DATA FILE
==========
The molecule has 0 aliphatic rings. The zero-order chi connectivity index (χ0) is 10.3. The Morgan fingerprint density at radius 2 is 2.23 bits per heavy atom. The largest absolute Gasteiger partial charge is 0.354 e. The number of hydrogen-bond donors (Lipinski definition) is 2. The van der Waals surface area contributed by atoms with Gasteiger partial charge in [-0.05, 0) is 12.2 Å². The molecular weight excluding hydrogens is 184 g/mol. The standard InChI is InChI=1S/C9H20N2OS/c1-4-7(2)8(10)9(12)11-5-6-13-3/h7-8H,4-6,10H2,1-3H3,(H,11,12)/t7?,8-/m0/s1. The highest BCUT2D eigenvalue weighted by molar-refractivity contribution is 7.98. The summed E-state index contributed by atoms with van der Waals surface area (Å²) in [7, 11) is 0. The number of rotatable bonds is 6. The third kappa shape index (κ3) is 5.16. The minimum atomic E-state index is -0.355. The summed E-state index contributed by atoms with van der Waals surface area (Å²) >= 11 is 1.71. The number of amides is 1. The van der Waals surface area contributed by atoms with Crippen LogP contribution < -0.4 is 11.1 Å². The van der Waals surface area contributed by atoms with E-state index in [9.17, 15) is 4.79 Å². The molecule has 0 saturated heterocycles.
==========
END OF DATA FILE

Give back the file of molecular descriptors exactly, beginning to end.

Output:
The molecule has 0 aliphatic rings. The zero-order chi connectivity index (χ0) is 10.3. The Morgan fingerprint density at radius 2 is 2.23 bits per heavy atom. The largest absolute Gasteiger partial charge is 0.354 e. The number of hydrogen-bond donors (Lipinski definition) is 2. The van der Waals surface area contributed by atoms with Gasteiger partial charge in [-0.05, 0) is 12.2 Å². The molecular weight excluding hydrogens is 184 g/mol. The standard InChI is InChI=1S/C9H20N2OS/c1-4-7(2)8(10)9(12)11-5-6-13-3/h7-8H,4-6,10H2,1-3H3,(H,11,12)/t7?,8-/m0/s1. The highest BCUT2D eigenvalue weighted by molar-refractivity contribution is 7.98. The summed E-state index contributed by atoms with van der Waals surface area (Å²) in [7, 11) is 0. The number of rotatable bonds is 6. The third kappa shape index (κ3) is 5.16. The minimum atomic E-state index is -0.355. The summed E-state index contributed by atoms with van der Waals surface area (Å²) >= 11 is 1.71. The number of amides is 1. The van der Waals surface area contributed by atoms with Crippen LogP contribution < -0.4 is 11.1 Å². The van der Waals surface area contributed by atoms with E-state index in [9.17, 15) is 4.79 Å². The molecule has 0 saturated heterocycles.